Document Type : Original Article


Poult. Dept., Fac. Agric., Zagazig Univ., Egypt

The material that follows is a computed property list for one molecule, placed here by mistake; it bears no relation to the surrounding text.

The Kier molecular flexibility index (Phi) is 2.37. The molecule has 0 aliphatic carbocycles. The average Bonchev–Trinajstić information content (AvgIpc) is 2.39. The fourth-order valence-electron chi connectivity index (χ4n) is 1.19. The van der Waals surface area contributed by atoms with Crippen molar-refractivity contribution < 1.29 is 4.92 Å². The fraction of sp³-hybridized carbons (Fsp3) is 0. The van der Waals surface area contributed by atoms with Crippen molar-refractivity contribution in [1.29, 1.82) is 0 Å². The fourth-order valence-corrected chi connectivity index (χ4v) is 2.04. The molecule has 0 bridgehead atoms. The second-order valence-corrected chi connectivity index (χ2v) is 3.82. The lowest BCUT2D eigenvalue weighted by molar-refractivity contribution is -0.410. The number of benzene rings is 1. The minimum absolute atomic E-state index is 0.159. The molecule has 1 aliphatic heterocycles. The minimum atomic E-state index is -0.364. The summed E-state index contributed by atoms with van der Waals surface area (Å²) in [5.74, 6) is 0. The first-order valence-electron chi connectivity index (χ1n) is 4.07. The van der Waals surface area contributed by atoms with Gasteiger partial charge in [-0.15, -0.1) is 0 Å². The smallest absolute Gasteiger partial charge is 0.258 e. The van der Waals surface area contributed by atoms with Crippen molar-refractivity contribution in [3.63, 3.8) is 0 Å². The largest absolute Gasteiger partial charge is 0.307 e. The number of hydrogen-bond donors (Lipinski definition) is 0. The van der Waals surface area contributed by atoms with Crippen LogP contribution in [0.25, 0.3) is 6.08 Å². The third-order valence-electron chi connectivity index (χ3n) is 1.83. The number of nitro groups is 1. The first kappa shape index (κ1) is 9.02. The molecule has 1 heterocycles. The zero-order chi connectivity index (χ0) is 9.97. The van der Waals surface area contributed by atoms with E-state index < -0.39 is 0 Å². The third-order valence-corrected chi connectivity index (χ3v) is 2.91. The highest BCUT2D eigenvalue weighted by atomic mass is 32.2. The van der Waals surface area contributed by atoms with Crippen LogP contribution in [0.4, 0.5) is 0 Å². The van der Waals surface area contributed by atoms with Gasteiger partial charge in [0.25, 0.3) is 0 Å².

This work was carried out to study the effect of Egyptian clover hay substitution with sugar beet pulp on growing rabbits performance, carcass traits, digestability of nutrients, feeding values and economical efficiency. Eighty unsexed New-Zealand White (NZW) growing rabbits of 5 weeks were randomly allotted into 5 equal groups (16 rabbits each, with 8 replicates each of two rabbits) to study the effect of substituting Egyptian clover hay (CH) by sugar beet pulp (SBP) at different rates on growing rabbits performance. Five diets were fed to NZW rabbits from 5-13 weeks of age. The first group was fed the basal diet as a control, while the other four groups were fed diets contaning 9, 18, 27 and 36% SBP, respectivaly which represents replacment rate of 25, 50, 75 and 100% of CH in the control diet. Growth performance, carcass traits, digestability coeffecient and feeding values were studied. Results showed that, replacing CH in the control diet with SBP up to 75%, significantly increased (P < 0.01) live body weight (LBW) and body weight gain (BWG) of the most ages during the experimental period. Rabbits fed 25, 50 and 75% SBP instead of CH recorded the highest viability values. Daily feed intake (FI) was insignificantly decreased with increasing the most levels of CH substitution with SBP while feed conversion (FC) values were significantly (P < 0.05) improved with increasing levels of SBP during the most ages of the experimental period. The inclusion of SBP replacement of CH up to 75% had a significantly (P < 0.05) positive effect on the digestibility coefficients of CP and NFE. Each of DCP, TDN and DE were gradually increased (P < 0.01) when 25, 50 and 75% SBP replaced CH in control diet. All carcass characteristics studied, length of each part of the gastrointestinal tract and pH of digestive tract were not significantly affected by feeding the SBP diets. The best efficiency value was for the rabbits fed 75% SBP substitution of CH, followed by 100, 50 and 25% SBP replacements. Results obtained seemed to justly the following conclusion: From the nutritional and economical point of view, using SBP up to 75% substitution for CH (27%) in growing NZW rabbit diets had no adverse effect on each of growth performance, viability rate, digestion coefficients, carcass characteristics and digestive tract measurements.